Pacific salmon include 7 species of fish belonging to the genus Oncorhynchus, family Salmonidae. Two are native to Japan (O. masou and O. rhodurus); 5 to Canada, pink (O. gorbuscha), chum (O. keta), sockeye (O. nerka), coho (O. kisutch) and chinook (O. tshawytscha). The genus name refers to the hooked snout characteristic of most spawning males. The native range of Pacific salmon includes the north Pacific Ocean, Bering Strait, southwestern Beaufort Sea and surrounding fresh waters. They occur in an estimated 1300-1500 rivers and streams in BC, notably the Skeena River and Nass River in the north; the Fraser River in the south accounts for about 75% of the total salmon numbers. Pacific salmon are distinguished from other salmonids by their large number of anal fin rays (13-19).

In fall, all Canadian species migrate into rivers and streams to spawn; after courtship, eggs are released, fertilized and then buried in gravel. Both adults die after spawning. In mid-winter the eggs hatch into alevin (a non-feeding larval form). In spring, the young emerge and stay in freshwater streams and lakes from 1 week to 3 years. Most then go to sea for 1-5 years, undertaking a large ocean-feeding migration, although some species have developed land-locked forms (eg, kokanee, a freshwater sockeye). At sea the species attains the following average adult weights: 1-3 kg, pink; 5-7 kg, chum; 3.5-7 kg, coho; 2-4 kg, sockeye; 6-18 kg, chinook (the largest recorded chinook was 56.8 kg). The return migration brings them back to the place of origin, in many cases to the particular gravel bed where they were hatched. Their means of navigation is not fully understood, but it is very effective.

Marine adults have dark blue-black or blue-green backs, some species with black spots on the back, and silver sides and belly. Spawning adults become colourful: golden brown (chinook), spotted brown and green (pink), purple (coho and chum) or bright red with green head (sockeye).

Over the years there have been many attempts to introduce Pacific salmon to other parts of the world. Only a few of these attempts have been successful. Pink salmon have been introduced to Lake Superior and are spreading through the Great Lakes. Coho were planted successfully into Lake Michigan in 1966 and have spread throughout the Great Lakes, where they support an important sport fishery. Kokanee have been transplanted widely throughout North America and New Zealand. In Canada kokanee populations can be found in BC (native and introduced) and Ontario. Attempts to establish chinook outside their range have been made more frequently than for any other species, and populations now exist in the Great Lakes and New Zealand.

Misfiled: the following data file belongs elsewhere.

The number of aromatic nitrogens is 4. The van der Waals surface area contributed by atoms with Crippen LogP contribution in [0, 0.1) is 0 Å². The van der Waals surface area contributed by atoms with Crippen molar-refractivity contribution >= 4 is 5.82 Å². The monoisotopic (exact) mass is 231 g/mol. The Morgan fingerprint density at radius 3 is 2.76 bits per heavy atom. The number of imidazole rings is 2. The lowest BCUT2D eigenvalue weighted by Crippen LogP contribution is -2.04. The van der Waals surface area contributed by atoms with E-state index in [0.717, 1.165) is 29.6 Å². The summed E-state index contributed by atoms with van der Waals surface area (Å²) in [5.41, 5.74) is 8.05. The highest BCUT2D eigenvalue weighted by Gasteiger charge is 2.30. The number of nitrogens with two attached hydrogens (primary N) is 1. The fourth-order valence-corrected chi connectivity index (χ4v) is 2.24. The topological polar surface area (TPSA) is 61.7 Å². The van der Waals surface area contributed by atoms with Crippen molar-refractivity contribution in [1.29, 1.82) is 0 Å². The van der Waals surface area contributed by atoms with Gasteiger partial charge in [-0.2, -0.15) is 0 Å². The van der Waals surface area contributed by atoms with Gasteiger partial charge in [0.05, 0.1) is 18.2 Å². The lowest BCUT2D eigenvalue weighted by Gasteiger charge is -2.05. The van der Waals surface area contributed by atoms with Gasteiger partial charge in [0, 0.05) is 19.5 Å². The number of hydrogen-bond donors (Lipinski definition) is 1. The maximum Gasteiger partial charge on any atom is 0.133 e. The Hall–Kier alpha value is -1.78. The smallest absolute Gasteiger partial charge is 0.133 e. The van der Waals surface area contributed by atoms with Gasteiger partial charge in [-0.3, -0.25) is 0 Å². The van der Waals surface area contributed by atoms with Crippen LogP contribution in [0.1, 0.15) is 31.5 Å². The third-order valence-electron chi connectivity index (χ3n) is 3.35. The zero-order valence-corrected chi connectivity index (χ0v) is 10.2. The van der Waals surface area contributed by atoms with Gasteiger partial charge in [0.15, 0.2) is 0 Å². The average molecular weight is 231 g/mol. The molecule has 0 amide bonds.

Coho and chinook dominate the BC coastal sport fishery and are fished commercially by hook and line, and, to a lesser extent, by gill and seine nets. Sockeye, pink and chum are harvested primarily by commercial net fishermen. In recent years important sport fisheries have developed for these species as well. The numbers of Pacific salmon returning to BC waters varies greatly from year to year and decade to decade with a number of population cycles. For example, many sockeye salmon populations are very abundant every fourth or fifth year. This is seen most dramatically in the Fraser River, where the population in abundant years is many times larger than that of other years. The longer term cycles are less regular and seem to be caused by changes in ocean conditions that affect survival during the feeding migration. These are just beginning to be understood.

Approximately 41.8 million salmon were harvested in 1985 in BC. In 2000 the harvest was only 18.9 million fish. The value of the wild commercial catch has declined greatly due to price reductions caused by worldwide salmon aquaculture. However, the sport fishery has increased in value and the combined sports and commercial catches make the Pacific salmon the most valuable wild animal in Canada.

In 1985 the Pacific Salmon Treaty between the US and Canada was signed and the Pacific Salmon Commission was formed to oversee the management of the 5 species of Pacific salmon. There have been many further treaty discussions, but these have met with difficulty.